Facing the Storm

shipLike a wise traveler, I plot my course for days before I begin.

I make careful plans, with a clear head, and no rushing. I then board my ship, check my charts, and run a finger along the map’s inked path from my port to the island I hope and pray to reach. It will test the limits of my endurance.

The first days go smoothly. The wind of excitement swells my sails, and each checkpoint landmark and star sign corresponds to my plans. Then the wind slackens, like a tired gasp. I’m fatigued, I’m pushing myself hard, and my heart lifts a plea to turn back, to rethink the choices I so carefully made.

waveThrough my spyglass I see a gray storm ahead, churning the waves white. Even worse, I foresee situations that will demand even more strength, determination, and force of will than I’ve yet given. My hand trembles on the wheel and I taste temptation to turn off course and circumvent the troubled waters.

I remind myself that knew those waters would be there from the moment I drew my course, yet the temptation to doubt overwhelms me. I grit my teeth. If I change paths now, I nullify the choices that laid my trip’s foundation and risk complete failure. I breathe deeply and steer straight, no changes made.

The saltwater whips up and stings my face, or is that tears? I feel my soul going dark. How did I ever believe I’d reach the island? It seems so far, so whimsical, so beyond the scope of such young and inexperienced travelers like me.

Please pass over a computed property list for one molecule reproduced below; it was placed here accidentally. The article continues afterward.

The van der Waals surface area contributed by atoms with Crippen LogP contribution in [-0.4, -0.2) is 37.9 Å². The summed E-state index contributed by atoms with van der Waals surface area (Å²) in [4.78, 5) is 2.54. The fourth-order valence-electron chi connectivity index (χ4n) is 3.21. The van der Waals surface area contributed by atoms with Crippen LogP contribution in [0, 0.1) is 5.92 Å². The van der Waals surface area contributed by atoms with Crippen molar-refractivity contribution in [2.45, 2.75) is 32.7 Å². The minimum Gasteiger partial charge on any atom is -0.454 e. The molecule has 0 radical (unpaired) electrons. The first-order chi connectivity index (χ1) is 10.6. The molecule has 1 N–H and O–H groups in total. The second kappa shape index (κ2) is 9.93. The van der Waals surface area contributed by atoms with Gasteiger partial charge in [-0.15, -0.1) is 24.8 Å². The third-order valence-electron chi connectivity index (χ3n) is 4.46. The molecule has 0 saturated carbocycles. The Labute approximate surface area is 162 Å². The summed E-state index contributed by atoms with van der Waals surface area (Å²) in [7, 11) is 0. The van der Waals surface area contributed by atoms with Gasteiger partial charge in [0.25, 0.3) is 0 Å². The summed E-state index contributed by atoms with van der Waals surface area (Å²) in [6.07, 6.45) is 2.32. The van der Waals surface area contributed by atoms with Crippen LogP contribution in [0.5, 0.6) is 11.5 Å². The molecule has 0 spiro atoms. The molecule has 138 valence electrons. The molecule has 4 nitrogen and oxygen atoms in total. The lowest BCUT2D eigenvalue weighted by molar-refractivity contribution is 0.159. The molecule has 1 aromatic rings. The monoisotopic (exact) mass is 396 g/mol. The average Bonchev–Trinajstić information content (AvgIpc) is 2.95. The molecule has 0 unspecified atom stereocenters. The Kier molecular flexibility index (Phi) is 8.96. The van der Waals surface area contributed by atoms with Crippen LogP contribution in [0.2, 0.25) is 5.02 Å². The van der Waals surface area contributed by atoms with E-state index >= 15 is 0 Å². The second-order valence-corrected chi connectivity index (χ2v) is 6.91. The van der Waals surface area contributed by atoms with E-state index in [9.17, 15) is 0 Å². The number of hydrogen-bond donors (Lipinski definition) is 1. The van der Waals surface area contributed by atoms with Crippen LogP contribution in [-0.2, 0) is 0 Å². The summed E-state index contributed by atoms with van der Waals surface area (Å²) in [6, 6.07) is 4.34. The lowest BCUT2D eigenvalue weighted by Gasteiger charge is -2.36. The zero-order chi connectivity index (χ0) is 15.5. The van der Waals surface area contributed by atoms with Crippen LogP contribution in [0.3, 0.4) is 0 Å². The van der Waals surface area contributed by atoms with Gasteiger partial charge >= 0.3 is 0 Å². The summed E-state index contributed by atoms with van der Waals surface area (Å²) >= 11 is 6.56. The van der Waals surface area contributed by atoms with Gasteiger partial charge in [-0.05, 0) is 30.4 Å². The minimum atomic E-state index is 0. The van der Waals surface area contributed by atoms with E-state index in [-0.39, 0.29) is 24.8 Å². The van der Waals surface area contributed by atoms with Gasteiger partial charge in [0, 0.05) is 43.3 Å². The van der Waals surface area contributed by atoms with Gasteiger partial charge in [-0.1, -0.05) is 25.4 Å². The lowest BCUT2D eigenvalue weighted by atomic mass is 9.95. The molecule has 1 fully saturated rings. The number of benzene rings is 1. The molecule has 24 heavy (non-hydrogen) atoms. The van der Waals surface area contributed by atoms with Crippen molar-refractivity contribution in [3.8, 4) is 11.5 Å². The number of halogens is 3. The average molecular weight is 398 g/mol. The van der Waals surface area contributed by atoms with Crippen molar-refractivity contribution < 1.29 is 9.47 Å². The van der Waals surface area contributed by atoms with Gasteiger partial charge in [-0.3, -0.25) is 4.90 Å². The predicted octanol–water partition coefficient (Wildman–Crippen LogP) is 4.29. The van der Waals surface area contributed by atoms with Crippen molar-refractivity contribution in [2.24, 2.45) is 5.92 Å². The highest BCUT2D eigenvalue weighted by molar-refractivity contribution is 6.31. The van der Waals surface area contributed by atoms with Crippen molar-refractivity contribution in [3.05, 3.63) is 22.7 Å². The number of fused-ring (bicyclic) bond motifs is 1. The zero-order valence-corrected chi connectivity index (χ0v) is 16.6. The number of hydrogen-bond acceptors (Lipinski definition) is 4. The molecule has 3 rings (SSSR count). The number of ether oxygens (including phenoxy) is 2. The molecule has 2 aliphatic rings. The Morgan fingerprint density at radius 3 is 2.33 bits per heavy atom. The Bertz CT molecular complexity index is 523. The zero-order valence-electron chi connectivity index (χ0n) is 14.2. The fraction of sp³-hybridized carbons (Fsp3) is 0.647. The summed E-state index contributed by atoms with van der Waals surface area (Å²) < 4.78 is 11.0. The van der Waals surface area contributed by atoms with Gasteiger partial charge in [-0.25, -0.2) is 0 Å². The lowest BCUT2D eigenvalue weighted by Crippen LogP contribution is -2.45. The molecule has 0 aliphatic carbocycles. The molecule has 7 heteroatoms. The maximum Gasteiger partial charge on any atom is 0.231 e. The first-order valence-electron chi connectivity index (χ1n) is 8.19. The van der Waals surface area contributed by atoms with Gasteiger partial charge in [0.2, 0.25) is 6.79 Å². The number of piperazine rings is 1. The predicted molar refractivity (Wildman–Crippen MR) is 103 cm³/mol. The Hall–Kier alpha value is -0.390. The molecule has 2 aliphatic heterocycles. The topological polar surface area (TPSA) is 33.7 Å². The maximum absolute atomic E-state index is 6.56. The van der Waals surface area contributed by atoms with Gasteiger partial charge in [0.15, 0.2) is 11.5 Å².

islandAfter hours in this stormy, hellish pain, I see the shape of the beast lurking under the glassy of still waters where I would have sailed to avoid the storm. It’s the Cracken, the multi-armed monster that would have crushed and drowned my ship and me.

Then I know my course was right, no matter how hard or awful. I cannot change it now. I must see this through. I will reach the island.

I used a sailing metaphor and, in my case, it represents my process of editing my second novel. I’m navigating a stormy night of the soul as this story is shaped, carved, and reformed. How about you?


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This Post Has 4 Comments

  1. Sigh. Me too. I am reminded today of the words: “In this world you will have troubles, but take heart. I have overcome the world.” First, the fact that things are rough means that they are going according to what was promised. And second, if we adjust our expectations to remember what’s ahead now and what’s ahead later, we can rejoice because there’s nothing to fear.

    1. Thank you, my dear! There is comfort in knowing the wisdom that we WILL face troubles, not blindly hoping that we never will hit the storm (I mean seriously, who has a life where bliss is continual, anyway??)

  2. Sigh, so true. Nothing stormier than those first edits of a rough draft! You’ll reach the sunny shores, though. Never fear.

    1. I can feel myself getting there, Jan! Thank you! It’s so scary to keep maintaining direction when I can’t see straight, but then I’m so glad that I did.

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